Then there’s this spread*, entitled “Last Words”—a photographic essay of sorts—of women writers before they meet death.

The beautification of females and death is nothing new--forms of pornography are devoted to it. Most gargantuan billboards in Times Square show dead-eyed models, lounging like corpses à la Tom Petty’s "Last Dance with Mary Jane" music video. What the French call petit mort, or “little death”, is an evocative euphemism for climax. My initial instinct is to attribute any work of art with layers of metaphor and meaning, contextualize it in a way that uncovers some truth I hadn’t seen.

I can’t do that with “Last Words.” These writers are completely stripped of their words. Sylvia Plath, contemplating her oven. Virginia Woolf, clutching a boulder to drown herself in the river. Sanmao, eyes wide open, stockings round her neck. They are all women, though there have been famous male writers who have committed suicide—Ernest Hemingway, Yukio Mishima, David Foster Wallace—confirming that sexuality, death and gender are in a tasteless interplay in this spread.

What is listed in the captions is telling. We have the writers’ names, birth and death dates, their cause of death. Designers are pointed out, just in case the photograph gives you the urge to buy Chloë Sevigny for Opening Ceremony or Bass shoes.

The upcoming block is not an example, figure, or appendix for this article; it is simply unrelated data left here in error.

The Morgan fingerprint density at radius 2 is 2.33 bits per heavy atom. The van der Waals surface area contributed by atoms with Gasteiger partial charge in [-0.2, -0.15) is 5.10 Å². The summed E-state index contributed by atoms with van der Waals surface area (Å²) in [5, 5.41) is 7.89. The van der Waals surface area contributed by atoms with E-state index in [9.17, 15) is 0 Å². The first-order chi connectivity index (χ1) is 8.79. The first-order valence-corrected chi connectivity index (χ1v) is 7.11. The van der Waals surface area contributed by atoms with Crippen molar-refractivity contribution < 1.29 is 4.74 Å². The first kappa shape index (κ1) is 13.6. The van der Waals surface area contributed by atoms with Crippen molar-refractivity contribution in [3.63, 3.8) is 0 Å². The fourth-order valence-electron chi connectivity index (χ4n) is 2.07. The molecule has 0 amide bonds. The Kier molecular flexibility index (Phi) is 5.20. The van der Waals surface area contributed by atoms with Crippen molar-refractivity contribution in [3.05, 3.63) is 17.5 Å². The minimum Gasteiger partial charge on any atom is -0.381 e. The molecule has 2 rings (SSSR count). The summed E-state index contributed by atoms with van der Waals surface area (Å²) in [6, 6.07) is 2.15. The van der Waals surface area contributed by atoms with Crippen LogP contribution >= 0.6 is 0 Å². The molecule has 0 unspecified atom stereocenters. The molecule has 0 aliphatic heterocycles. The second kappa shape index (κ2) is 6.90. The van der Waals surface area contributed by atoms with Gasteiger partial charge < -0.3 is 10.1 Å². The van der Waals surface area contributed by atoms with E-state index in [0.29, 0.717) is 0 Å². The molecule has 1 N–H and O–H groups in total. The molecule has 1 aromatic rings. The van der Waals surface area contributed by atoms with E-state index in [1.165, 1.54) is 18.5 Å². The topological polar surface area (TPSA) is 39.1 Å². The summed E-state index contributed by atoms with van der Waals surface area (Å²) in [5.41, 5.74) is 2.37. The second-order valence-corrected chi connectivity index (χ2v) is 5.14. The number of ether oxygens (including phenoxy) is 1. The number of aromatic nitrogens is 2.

Where are mentions of their great works? Excerpts? Where exactly are their "last words"?

When we put forth work that is always too something, it has been, and continues to be a source of despair. Too dark. Too simple. Too childish. Too emotional. Too florid. Too bland.

Too late.

Suicide, for those of us who have lost someone to its gnawing, awful and permanent grasp--is nothing to aestheticize without weighty discourse. It not only affects the one who dies, but reverberates for the family, friends and community of the deceased. It is a sensitive matter for fuck’s sake. I keep thinking of the title, “Last Words”—but all I see are beautiful women, sublime and ready to die. They are stripped not only of their words, but their despair, their overwhelming sadness and unknowable last moments. Jenna Sauers, in Jezebel real talk, writes “these women weren’t fictional characters, these were real women, who lived and struggled and died, and to treat their lowest moments as fodder for a silly fashion spread is shameful and sad.”

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What I realize is that the suicides of these writers is not what shocks me. What shocks me is the reckless, oblivious, editorial sleight of hand that marks Vice’s work. We’re supposed to see them as harbingers of culture, masters of snark, irreverent bastards who don’t give a shit what the haters think. We are just drones, racking up page hits, ad views, click throughs and other advertising bullshit we all really hate.